ACL Fest: Inflatable phalluses, assorted obscenities mark Die Antwoord’s set

Die Antwoord performs on the Honda Stage during the first weekend of the Austin City Limits Music Festival on September 30, 2016. (Tamir Kalifa for American-Statesman)

Die Antwoord performs on the Honda Stage during the first weekend of the Austin City Limits Music Festival on September 30, 2016. (Tamir Kalifa for American-Statesman)

In a sunset Austin City Limits performance Friday, South African hip-hop duo Die Antwoord essentially embodied your Aunt Fran from Kansas’ EDM nightmare come to life. Let’s run down the visuals that would make Frannie reach for her heart medication:

  • The pair of giant, inflatable, Caspar the Ghost-looking characters proudly brandishing massive phalluses as they stood guard at the front of the stage
  • Said well-endowed ghosts’ technicolor cousins who danced across the screen in a Saturday morning gone to hell cartoon sequence
  • The way rapper Yolandi’s icy mullet frames her terrifying black hole eyes and rapper Ninja’s face tatttoos
  • Ninja carrying Yolandi around the stage on her shoulders while she rocked a full body furry suit that seemed to depict a pig midway through slaughter.
  • Ninja dropping his pants to reveal a pair of boxer shorts emblazoned with what might have been a deranged comic book cat, a very rude greeting and a helpful suggestion about how to interact with his nether regions.
  • Ninja pulling down said boxer shorts for a full moon, primate-style act of aggression, then rocking the rest of the song with his butt crack on full display.
  • Animations of innocent looking Valentine’s candy hearts bearing slogans like “U like boobies” and “Stoopid Rich” during Yolandi’s bizarro world love song “I Fink Your Freeky”
  • Nightmare-inducing animations of floral creations thst morphed into sinisterly-toothed orifices
  • DJ Hi Tek doing shirtless, interpretive dancing while wearing a deformed face mask dominated by huge buck teeth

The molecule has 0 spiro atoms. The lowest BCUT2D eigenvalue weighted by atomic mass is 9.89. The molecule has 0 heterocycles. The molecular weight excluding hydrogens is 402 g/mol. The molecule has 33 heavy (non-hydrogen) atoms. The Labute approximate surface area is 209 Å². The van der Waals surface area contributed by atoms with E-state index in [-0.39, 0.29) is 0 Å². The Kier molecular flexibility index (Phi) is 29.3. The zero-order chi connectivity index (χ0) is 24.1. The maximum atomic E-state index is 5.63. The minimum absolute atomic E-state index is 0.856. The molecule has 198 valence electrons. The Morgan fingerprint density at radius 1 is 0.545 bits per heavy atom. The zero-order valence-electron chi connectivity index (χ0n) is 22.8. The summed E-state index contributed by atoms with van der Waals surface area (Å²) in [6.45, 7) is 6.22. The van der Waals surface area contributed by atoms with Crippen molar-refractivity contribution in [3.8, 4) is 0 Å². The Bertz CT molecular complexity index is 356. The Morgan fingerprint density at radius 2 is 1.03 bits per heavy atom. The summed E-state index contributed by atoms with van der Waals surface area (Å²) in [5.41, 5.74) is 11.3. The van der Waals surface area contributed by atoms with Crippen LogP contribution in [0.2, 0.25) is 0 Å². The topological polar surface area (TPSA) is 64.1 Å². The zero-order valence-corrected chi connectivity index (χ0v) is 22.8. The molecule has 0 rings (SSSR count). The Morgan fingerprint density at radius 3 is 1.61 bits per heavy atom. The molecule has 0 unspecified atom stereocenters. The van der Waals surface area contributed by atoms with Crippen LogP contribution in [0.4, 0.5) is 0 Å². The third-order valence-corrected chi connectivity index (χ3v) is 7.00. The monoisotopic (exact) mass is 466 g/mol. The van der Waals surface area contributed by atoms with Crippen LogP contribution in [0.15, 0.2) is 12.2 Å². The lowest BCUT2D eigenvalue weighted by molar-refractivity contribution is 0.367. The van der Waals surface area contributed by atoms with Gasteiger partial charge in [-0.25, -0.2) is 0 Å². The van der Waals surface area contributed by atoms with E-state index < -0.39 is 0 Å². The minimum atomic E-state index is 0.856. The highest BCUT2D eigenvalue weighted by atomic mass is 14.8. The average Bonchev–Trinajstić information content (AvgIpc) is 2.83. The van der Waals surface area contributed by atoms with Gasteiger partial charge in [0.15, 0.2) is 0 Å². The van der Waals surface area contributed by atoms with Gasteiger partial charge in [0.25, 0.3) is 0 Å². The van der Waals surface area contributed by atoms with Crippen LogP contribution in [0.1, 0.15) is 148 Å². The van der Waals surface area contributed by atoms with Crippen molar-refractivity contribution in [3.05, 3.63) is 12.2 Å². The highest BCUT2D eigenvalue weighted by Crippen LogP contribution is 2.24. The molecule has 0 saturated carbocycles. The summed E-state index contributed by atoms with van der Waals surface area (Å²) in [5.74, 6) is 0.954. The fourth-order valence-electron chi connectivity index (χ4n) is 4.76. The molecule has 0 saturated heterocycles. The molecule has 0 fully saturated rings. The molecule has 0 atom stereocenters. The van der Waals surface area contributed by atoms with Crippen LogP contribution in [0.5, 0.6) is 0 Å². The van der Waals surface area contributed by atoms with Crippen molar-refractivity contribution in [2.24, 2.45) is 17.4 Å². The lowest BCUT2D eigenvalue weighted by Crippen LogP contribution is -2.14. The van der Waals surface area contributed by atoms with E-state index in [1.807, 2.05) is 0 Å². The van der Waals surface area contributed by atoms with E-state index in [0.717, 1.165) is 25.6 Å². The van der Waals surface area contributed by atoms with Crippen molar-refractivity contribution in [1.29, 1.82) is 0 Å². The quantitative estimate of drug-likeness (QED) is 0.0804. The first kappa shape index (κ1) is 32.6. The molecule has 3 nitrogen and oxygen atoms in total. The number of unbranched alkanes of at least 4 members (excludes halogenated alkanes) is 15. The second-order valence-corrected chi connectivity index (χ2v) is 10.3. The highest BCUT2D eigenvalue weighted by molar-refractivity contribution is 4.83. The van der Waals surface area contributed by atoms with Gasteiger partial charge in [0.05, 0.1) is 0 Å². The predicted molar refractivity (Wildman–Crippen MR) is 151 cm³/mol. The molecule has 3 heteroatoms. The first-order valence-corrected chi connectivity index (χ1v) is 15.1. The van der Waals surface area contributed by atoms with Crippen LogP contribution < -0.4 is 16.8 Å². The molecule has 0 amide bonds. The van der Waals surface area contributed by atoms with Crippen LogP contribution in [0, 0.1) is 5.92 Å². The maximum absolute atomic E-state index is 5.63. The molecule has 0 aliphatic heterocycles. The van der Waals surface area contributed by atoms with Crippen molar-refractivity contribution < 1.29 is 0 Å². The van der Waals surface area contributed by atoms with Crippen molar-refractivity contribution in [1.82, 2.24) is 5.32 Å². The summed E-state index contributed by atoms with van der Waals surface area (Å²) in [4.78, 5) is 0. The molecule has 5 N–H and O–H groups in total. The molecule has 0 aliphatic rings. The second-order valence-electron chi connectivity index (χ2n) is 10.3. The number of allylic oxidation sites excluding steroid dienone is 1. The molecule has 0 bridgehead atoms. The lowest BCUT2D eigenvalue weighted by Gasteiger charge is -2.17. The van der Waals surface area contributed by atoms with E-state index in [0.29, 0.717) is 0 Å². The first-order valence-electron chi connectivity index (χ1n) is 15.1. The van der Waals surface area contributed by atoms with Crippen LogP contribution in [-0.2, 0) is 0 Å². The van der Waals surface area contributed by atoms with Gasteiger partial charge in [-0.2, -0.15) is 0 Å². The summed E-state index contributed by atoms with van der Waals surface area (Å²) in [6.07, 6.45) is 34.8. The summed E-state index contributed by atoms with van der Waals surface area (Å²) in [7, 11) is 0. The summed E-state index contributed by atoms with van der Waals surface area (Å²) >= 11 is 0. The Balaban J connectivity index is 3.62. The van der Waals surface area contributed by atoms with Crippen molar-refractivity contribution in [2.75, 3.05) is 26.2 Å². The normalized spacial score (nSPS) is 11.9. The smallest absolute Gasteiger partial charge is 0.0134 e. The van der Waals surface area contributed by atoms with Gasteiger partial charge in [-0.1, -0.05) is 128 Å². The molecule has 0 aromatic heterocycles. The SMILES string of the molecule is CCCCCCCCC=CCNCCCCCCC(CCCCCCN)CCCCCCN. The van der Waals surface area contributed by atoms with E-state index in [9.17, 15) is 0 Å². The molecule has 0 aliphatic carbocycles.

“This is the weirdest (expletive) I’ve ever seen,” said the twenty-something dude in the audience behind me, summing up the general reaction of the sizable quadrant of fest-goers who were drawn to the set out of curiosity more than anything else. It’s also quite possible that it summed up the general reaction of of a lot of the kids who were rocking hard to the body-shaking grooves.

With Yolandi’s manic helium flow working as a foil to Ninja’s ruffian rhymes, the success of Die Antwoord’s gleefully obscene, EDM-infused shock rap is one of modern music’s weirdest phenomenons. Their music is abrasive, their aesthetic a deliberate assault on decency. But you can’t say they don’t sell it. You also can’t say there’s no heart in their show.

Yolandi spent most of the set bouncing the stage like some kind of deranged pixie cheerleader, yet her turn on the oddball love song, “I Fink U Freeky” was weirdly sentimental in a way that was almost touching.

Ninja broke out of his aggro demeanor to crowd surf, not once but twice. The front section of the crowd was nuts throughout and even a pair of middle aged ladies standing on a New Orleans Jazz Fest blanket halfway back were rocking out.

They bungled an encore, pretending to leave (and prompting most of the crowd to book off to the next set) before they came back to take it out with an ecstatic rendition of the “Enter the Ninja.” But as EDM has become a dominant sound at ACL Fest, it made perfect sense to have them take the fest from day to night on Friday.

It wasn’t for everyone, but no one could say they didn’t make an impression.

Bonus: Dug up these amazing “When they were normal” pics in a late-night internet blitz after the show.

 

 

 


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